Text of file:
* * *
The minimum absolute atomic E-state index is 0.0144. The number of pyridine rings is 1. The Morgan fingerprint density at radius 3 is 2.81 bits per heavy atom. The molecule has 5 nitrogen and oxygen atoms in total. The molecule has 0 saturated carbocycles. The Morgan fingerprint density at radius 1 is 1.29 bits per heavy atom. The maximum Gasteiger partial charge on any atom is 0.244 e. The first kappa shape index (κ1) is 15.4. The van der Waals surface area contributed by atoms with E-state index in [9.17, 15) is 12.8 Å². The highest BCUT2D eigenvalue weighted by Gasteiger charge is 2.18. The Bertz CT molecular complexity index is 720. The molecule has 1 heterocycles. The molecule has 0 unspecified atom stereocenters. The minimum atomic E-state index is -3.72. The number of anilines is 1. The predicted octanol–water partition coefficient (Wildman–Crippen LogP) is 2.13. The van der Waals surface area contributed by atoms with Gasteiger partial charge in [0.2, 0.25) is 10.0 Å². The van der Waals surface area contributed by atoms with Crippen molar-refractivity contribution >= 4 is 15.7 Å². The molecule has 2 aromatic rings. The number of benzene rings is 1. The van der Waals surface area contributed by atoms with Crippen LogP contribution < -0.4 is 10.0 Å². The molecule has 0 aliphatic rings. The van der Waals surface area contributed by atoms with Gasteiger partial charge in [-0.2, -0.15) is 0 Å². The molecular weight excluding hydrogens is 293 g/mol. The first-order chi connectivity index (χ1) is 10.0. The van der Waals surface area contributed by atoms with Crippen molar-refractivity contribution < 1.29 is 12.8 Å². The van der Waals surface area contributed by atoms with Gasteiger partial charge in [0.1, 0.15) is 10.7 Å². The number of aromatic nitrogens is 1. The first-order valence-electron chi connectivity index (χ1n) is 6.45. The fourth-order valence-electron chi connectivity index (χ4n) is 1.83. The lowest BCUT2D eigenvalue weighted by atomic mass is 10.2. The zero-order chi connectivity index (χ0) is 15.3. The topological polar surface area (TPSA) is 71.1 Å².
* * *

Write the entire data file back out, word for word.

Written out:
The minimum absolute atomic E-state index is 0.0144. The number of pyridine rings is 1. The Morgan fingerprint density at radius 3 is 2.81 bits per heavy atom. The molecule has 5 nitrogen and oxygen atoms in total. The molecule has 0 saturated carbocycles. The Morgan fingerprint density at radius 1 is 1.29 bits per heavy atom. The maximum Gasteiger partial charge on any atom is 0.244 e. The first kappa shape index (κ1) is 15.4. The van der Waals surface area contributed by atoms with E-state index in [9.17, 15) is 12.8 Å². The highest BCUT2D eigenvalue weighted by Gasteiger charge is 2.18. The Bertz CT molecular complexity index is 720. The molecule has 1 heterocycles. The molecule has 0 unspecified atom stereocenters. The minimum atomic E-state index is -3.72. The number of anilines is 1. The predicted octanol–water partition coefficient (Wildman–Crippen LogP) is 2.13. The van der Waals surface area contributed by atoms with Gasteiger partial charge in [0.2, 0.25) is 10.0 Å². The van der Waals surface area contributed by atoms with Crippen molar-refractivity contribution >= 4 is 15.7 Å². The molecule has 2 aromatic rings. The number of benzene rings is 1. The van der Waals surface area contributed by atoms with Crippen LogP contribution < -0.4 is 10.0 Å². The molecule has 0 aliphatic rings. The van der Waals surface area contributed by atoms with Gasteiger partial charge in [-0.2, -0.15) is 0 Å². The molecular weight excluding hydrogens is 293 g/mol. The first-order chi connectivity index (χ1) is 10.0. The van der Waals surface area contributed by atoms with Crippen molar-refractivity contribution < 1.29 is 12.8 Å². The van der Waals surface area contributed by atoms with Gasteiger partial charge in [0.1, 0.15) is 10.7 Å². The number of aromatic nitrogens is 1. The first-order valence-electron chi connectivity index (χ1n) is 6.45. The fourth-order valence-electron chi connectivity index (χ4n) is 1.83. The lowest BCUT2D eigenvalue weighted by atomic mass is 10.2. The zero-order chi connectivity index (χ0) is 15.3. The topological polar surface area (TPSA) is 71.1 Å².